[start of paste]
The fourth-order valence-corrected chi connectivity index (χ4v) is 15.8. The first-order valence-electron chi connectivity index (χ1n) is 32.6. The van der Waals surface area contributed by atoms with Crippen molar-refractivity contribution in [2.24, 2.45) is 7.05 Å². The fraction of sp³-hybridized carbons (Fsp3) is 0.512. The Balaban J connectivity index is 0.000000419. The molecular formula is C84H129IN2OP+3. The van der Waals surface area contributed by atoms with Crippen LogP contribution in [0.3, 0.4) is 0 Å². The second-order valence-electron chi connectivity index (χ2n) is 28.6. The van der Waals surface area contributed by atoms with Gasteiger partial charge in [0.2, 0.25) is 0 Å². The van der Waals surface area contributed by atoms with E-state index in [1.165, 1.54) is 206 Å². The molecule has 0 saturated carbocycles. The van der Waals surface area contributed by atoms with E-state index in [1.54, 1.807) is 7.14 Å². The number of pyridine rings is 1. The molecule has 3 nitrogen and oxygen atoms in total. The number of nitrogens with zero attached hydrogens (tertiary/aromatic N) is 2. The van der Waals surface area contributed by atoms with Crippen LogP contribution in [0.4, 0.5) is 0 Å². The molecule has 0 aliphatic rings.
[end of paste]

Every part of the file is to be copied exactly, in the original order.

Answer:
The fourth-order valence-corrected chi connectivity index (χ4v) is 15.8. The first-order valence-electron chi connectivity index (χ1n) is 32.6. The van der Waals surface area contributed by atoms with Crippen molar-refractivity contribution in [2.24, 2.45) is 7.05 Å². The fraction of sp³-hybridized carbons (Fsp3) is 0.512. The Balaban J connectivity index is 0.000000419. The molecular formula is C84H129IN2OP+3. The van der Waals surface area contributed by atoms with Crippen LogP contribution in [0.3, 0.4) is 0 Å². The second-order valence-electron chi connectivity index (χ2n) is 28.6. The van der Waals surface area contributed by atoms with Gasteiger partial charge in [0.2, 0.25) is 0 Å². The van der Waals surface area contributed by atoms with E-state index in [1.165, 1.54) is 206 Å². The molecule has 0 saturated carbocycles. The van der Waals surface area contributed by atoms with E-state index in [1.54, 1.807) is 7.14 Å². The number of pyridine rings is 1. The molecule has 3 nitrogen and oxygen atoms in total. The number of nitrogens with zero attached hydrogens (tertiary/aromatic N) is 2. The van der Waals surface area contributed by atoms with Crippen LogP contribution in [0.4, 0.5) is 0 Å². The molecule has 0 aliphatic rings.